When Turkish prime minister Recep Tayyip Erdogan couldn't attend a recent party conference he did the only thing he reasonably could – he sent a 10ft hologram of himself to speak instead.
Hang on, holograms aren't supposed to be real! They're one of those science fiction creations that are only ever supposed to be a few years away from becoming a reality – like the one-calorie cheeseburger or decent football commentators.
The Turkish PM's move got us thinking about the best and worst examples of celebrity holograms – and there are more than you might think.
Bringing people back from the dead as holograms to perform is a concept a little hard to stomach, but that didn't stop Coachella organisers bringing the sadly departed hip-hop legend back for a performance alongside Dr Dre and Snoop Dogg in 2012.
This wasn't nearly as bad as bringing back Audrey Hepburn to peddle Galaxy chocolate or Steve McQueen to sell Ford cars. It was handled with as much decorum and respect as you could hope from something that isn't a world away from connecting someone's corpse to a series of ropes and pulleys.
Warning: Strong language
In early November 2008 the US was on the verge of electing its first African-American president, and everyone knew it.
Predictably, news outlets attempted to load their schedules with prominent black celebrities, asking for their insight into the historic events that were unfolding. Many had genuine insight, some were Will.i.am.
Apparently unable to make it in to CNN's news headquarters, and no doubt wanting to avoid an embarrassing face-to-face interaction with respected TV journalist Anderson Cooper, Will.i.am elected instead to appear as a hologram.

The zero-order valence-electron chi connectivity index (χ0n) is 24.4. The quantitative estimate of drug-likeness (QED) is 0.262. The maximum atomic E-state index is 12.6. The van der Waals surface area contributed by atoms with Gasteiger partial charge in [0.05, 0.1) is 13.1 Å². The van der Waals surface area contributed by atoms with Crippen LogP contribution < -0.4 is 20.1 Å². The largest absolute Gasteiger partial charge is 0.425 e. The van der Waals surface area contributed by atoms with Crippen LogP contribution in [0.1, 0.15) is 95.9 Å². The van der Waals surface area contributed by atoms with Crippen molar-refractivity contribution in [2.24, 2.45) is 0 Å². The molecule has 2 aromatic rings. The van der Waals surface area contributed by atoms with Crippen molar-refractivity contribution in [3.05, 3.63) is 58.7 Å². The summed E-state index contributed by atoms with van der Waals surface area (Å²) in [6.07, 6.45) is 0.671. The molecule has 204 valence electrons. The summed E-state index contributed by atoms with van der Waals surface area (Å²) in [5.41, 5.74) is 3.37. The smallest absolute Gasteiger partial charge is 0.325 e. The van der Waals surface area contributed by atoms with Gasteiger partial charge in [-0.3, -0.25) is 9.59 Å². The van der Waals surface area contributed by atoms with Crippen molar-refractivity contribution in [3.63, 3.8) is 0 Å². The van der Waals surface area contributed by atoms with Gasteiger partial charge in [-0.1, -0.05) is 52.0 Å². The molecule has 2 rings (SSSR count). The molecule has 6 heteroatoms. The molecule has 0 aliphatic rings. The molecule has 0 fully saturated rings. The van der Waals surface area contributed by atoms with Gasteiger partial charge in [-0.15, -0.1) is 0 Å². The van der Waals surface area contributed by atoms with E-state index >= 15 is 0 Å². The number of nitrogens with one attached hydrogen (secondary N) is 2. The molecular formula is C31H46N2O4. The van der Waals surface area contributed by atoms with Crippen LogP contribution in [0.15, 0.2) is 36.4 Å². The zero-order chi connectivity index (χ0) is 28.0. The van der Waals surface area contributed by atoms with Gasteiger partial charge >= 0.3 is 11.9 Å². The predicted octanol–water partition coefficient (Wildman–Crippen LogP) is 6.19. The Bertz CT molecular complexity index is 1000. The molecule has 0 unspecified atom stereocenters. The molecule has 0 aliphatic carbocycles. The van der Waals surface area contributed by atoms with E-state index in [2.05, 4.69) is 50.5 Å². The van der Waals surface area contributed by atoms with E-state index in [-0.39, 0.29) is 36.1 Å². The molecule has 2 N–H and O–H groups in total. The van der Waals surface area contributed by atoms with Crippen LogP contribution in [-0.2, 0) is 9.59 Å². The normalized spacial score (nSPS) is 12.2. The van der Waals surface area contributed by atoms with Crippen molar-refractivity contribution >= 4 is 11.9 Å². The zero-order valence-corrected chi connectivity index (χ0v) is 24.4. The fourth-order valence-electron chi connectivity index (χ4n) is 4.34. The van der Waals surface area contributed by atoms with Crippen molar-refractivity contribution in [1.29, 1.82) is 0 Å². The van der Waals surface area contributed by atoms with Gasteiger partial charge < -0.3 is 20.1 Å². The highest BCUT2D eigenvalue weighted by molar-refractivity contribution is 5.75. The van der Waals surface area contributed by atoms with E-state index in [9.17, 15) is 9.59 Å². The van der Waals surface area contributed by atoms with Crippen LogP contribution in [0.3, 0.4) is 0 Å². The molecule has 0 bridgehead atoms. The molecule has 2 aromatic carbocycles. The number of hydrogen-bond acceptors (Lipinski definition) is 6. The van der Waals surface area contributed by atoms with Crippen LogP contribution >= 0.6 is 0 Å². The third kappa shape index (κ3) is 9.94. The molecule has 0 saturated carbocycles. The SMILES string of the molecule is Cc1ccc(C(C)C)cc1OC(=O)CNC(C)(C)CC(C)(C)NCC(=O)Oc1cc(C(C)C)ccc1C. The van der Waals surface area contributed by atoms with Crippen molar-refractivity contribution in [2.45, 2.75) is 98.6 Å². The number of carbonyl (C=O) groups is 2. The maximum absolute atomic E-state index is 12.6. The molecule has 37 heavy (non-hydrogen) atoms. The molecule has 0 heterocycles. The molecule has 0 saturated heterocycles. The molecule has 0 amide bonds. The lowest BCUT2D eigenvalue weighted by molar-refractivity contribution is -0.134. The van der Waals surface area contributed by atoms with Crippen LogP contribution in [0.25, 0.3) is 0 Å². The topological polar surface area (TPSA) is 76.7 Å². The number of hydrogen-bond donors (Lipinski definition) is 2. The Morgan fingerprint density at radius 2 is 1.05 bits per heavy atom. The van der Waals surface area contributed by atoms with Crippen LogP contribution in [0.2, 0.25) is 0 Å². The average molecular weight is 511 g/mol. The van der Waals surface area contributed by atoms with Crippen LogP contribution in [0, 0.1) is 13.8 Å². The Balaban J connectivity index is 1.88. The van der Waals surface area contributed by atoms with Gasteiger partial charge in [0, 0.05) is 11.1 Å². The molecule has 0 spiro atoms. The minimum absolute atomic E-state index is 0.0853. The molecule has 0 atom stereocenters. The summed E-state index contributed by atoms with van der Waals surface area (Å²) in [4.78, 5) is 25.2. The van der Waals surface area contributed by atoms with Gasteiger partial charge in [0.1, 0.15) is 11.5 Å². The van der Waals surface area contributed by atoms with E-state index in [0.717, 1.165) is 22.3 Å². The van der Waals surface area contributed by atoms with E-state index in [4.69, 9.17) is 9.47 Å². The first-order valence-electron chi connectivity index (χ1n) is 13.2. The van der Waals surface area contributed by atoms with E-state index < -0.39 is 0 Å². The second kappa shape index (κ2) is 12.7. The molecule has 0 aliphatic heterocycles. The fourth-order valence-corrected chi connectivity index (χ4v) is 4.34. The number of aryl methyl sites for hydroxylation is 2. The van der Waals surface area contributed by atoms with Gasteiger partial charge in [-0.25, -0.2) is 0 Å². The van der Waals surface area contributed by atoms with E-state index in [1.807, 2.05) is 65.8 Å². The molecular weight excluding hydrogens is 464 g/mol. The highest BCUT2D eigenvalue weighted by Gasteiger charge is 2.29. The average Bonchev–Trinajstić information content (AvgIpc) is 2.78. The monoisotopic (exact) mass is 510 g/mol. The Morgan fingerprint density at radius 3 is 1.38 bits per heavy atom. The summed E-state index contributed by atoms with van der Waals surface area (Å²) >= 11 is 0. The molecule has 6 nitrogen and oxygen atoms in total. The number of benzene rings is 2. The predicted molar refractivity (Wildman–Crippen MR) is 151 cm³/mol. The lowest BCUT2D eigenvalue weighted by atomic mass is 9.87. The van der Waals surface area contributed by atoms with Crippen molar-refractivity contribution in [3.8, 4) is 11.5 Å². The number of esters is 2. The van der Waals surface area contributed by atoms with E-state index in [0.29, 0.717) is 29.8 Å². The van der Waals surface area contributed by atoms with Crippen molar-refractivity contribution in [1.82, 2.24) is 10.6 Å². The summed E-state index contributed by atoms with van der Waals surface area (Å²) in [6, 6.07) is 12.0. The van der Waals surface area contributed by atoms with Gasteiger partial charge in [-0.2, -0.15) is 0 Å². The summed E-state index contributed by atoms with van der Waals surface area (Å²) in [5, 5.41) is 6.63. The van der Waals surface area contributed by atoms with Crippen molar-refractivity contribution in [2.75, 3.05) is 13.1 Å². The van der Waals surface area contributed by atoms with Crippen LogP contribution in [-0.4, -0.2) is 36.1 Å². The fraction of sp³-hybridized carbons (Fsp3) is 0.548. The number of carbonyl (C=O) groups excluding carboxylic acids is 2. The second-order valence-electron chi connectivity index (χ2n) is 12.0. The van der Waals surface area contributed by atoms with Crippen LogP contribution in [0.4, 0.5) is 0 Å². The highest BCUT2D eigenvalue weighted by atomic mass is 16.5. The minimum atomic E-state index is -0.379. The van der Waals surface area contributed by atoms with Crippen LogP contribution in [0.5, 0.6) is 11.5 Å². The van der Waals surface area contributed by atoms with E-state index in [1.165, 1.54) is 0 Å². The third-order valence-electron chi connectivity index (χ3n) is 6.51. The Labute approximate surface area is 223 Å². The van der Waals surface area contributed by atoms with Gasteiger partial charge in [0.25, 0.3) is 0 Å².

Maybe someone, somewhere, thought a black president was such a far-out and futuristic concept that holograms seemed apt? I hope not... okay, maybe I do.
Charismatic dynamo and regular Formula One also-ran Lewis Hamilton is exactly the kind of man you want advertising your products – especially if they're banks or phone networks.
Or Reebok! Rather than being unable to attend and having to send in his hologram self with his hologram tail between his hologram legs, Lewis appeared in person at the event alongside his ethereal, digital self.
Holo-Hamilton introduced his fleshy self on to the stage before sharing some awkward tele-prompter banter with him and disappearing into the space Poochie-style.
Right, time to come clean, this isn't a hologram so much as a screen with Sinatra on it, but it's an important benchmark in the admittedly small collection of dead musicians singing with living ones, for reasons we'll get to in a second.
Handled with some class, but with little of the shock factor that came with Tupac, Sinatra appeared at the 50th Grammy Awards in 2008 to sing Learning the Blues with Alicia Keyes. It was a nice pseudo-duet, but why is it here? You mean to say there's a similar example of mind-boggling awfulness?
If Elvis Presley ever returned from beyond the grave we'd hope he'd have better things to do than duet with Canadian inanimate object Celine Dion.
The year was 2009, and someone in charge of American Idol took a ton of drugs, then decided that this definitely needed to happen, and would be a good way to spend thousands of dollars.
Technically, it is impressive (if, as with Tupac, it actually worked in person as well as on screen) with both appearing to share the stage to sing If I Can Dream, so at least it has that going for it.